February 4, 2016

Sketchnotes: Pratap Chalke

by Sonaksha Iyengar

“Sketching helps me empty my mind,” says Pratap Chalke an illustrator from Sawantwadi, a small town in south Maharashtra. From line drawn portraits of people to coloured blocks that form figures, his work is a fusion of hypnotizing details and pronounced brush strokes.

Going for an Applied Art degree at B. S. Bandekar College of Fine Art was a natural choice for Pratap. “Drawing is the base of illustration so I worked hard on my basics during college before turning towards stylisation,” he says talking about how his education helped merge passion and profession. Sketchnotes_Pratap_Chalke_6 Sketchnotes_Pratap_Chalke_10

Pratap enjoys adding layers to people’s personality as he draws them. His love for portraits is constantly evolving while experimenting with various techniques. “At the beginning I used to draw realistic portraits, but later I began trying different styles and drew how the person fit my mind rather than how they were,” he says describing the different emotions that are evident in his portraits.

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His work ranges from charcoal drawings to brush pen sketches and digital art on Photoshop and Illustrator. “I like trying out new tools because it really changes the final product of what I’m working on,” he adds. While he goes to charcoal for bolder requirements like his work on a campaign for WWF, he prefers brush pens for daily doodles on Instagram. However, the constant trial and error method doesn’t stop here, Pratap also spends time carefully choosing the surface for his art, “I like working on different textures. One of my sketchbooks is a logbook.”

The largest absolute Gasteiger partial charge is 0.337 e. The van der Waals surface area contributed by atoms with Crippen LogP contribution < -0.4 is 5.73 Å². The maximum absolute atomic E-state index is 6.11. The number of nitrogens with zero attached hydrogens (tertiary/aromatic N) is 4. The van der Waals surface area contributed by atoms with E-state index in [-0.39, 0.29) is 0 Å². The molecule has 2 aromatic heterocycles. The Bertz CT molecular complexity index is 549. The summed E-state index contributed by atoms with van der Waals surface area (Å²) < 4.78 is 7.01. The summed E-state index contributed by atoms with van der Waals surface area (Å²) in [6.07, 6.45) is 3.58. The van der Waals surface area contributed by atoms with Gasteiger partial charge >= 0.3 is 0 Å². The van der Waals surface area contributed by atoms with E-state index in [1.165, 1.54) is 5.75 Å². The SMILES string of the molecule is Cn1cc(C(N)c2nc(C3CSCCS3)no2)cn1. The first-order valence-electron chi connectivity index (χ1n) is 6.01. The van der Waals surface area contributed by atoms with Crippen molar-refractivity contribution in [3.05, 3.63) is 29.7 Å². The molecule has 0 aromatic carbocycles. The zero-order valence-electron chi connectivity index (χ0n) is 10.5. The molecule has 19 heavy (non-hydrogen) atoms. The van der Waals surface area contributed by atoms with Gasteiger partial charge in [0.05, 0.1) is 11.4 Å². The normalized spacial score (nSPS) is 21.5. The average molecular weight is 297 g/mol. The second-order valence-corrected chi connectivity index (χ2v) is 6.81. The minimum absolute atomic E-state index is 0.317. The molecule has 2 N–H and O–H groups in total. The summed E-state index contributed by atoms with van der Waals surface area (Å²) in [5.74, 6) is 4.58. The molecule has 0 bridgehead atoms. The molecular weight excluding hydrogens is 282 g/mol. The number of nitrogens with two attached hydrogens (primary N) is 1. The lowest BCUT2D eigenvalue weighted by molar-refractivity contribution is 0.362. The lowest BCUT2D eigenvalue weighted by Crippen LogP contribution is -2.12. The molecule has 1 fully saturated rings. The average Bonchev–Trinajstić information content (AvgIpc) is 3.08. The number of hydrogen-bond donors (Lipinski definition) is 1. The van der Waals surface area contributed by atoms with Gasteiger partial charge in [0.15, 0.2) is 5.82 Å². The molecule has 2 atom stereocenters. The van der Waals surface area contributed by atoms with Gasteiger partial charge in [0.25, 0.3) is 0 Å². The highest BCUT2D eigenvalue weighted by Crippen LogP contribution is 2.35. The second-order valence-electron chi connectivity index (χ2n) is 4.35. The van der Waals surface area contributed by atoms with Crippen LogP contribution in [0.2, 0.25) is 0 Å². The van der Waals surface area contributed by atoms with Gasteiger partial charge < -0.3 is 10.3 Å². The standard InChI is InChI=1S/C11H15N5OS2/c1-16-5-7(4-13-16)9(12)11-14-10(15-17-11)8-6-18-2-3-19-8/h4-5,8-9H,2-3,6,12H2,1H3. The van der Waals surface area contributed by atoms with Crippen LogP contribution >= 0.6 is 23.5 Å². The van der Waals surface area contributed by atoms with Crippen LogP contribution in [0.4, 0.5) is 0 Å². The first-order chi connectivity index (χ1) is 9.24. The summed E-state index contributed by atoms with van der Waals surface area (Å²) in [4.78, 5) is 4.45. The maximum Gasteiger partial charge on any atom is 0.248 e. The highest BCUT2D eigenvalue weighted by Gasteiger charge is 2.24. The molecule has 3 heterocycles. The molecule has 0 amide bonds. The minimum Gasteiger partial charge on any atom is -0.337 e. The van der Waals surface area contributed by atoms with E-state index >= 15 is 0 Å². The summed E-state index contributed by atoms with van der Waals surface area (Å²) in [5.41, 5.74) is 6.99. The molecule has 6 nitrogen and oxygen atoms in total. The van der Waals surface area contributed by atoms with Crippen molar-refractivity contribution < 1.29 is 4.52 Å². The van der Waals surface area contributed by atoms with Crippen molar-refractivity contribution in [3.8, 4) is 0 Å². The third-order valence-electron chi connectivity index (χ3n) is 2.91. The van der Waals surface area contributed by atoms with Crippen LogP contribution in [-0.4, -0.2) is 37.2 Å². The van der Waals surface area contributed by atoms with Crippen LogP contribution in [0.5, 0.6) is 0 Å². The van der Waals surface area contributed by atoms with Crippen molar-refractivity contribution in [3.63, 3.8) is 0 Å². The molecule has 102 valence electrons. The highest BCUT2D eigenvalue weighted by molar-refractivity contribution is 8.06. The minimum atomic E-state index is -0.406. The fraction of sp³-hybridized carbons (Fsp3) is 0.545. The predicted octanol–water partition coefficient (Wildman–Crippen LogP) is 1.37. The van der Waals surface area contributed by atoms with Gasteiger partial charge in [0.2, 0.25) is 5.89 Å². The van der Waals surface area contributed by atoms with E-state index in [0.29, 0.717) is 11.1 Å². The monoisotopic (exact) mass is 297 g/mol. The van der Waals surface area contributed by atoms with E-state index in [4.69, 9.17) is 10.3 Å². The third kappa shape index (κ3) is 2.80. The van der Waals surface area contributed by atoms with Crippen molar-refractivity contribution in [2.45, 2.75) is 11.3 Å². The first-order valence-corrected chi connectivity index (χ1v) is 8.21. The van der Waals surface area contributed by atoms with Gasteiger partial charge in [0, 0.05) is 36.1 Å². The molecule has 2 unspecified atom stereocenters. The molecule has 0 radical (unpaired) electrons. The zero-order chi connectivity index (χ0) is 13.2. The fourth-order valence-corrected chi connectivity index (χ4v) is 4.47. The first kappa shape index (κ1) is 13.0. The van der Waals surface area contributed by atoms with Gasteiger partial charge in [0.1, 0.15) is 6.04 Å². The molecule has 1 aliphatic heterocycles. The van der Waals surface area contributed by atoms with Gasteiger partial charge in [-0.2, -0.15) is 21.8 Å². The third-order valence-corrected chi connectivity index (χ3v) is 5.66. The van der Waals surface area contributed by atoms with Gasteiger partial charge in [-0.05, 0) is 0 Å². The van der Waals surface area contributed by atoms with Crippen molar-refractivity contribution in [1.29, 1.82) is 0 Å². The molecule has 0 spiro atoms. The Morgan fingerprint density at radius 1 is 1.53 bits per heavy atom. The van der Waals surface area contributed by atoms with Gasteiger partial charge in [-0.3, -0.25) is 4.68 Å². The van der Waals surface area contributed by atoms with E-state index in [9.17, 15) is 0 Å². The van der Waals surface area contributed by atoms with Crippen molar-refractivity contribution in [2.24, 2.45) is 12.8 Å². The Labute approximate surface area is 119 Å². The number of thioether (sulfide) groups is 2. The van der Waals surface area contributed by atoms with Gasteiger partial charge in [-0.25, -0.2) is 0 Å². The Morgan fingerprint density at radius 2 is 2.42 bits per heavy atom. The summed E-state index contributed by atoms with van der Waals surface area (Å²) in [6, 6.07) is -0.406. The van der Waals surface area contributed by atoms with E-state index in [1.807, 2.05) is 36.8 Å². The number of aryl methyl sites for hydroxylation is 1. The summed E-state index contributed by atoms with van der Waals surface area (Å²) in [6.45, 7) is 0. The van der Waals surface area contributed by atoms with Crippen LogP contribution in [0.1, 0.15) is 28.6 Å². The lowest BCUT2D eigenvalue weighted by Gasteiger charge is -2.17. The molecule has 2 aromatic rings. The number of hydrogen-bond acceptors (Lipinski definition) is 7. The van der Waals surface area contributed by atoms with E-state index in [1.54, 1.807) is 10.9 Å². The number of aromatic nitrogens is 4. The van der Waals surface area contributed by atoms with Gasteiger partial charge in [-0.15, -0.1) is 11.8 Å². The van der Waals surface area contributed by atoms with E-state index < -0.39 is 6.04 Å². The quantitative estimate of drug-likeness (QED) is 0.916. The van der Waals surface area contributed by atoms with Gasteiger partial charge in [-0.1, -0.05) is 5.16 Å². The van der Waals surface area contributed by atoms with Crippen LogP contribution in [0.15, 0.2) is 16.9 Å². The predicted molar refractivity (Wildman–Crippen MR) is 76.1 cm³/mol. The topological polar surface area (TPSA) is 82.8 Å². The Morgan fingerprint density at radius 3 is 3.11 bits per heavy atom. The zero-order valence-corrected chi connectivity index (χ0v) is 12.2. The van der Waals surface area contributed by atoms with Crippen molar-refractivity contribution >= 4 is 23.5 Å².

Between juggling with his work as an illustrator at Locopopo and freelance projects, Pratap makes it a point to sketch on paper as much as he can. “I try and draw everyday even if it is just a practice so that my drawing skills aren’t lost in the digital world,” he confesses.

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Amidst his freelance work for various companies from Philips to WWF, his personal favourite is a recent illustration for Gaysi Zine that he ideated and illustrated spontaneously.  “I draw a lot of inspiration from Lokesh Karekar, having worked with him for three years,” he says, talking about his approach to illustration. While Sameer Kulavoor is another constant favourite, he is also an ardent admirer of Van Gogh’s techniques and use of colours.

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He hopes to design some art prints in the future while continuing to work on illustrations for advertising. If you’d like to see more of Pratap’s work, visit his Behance profile.

 

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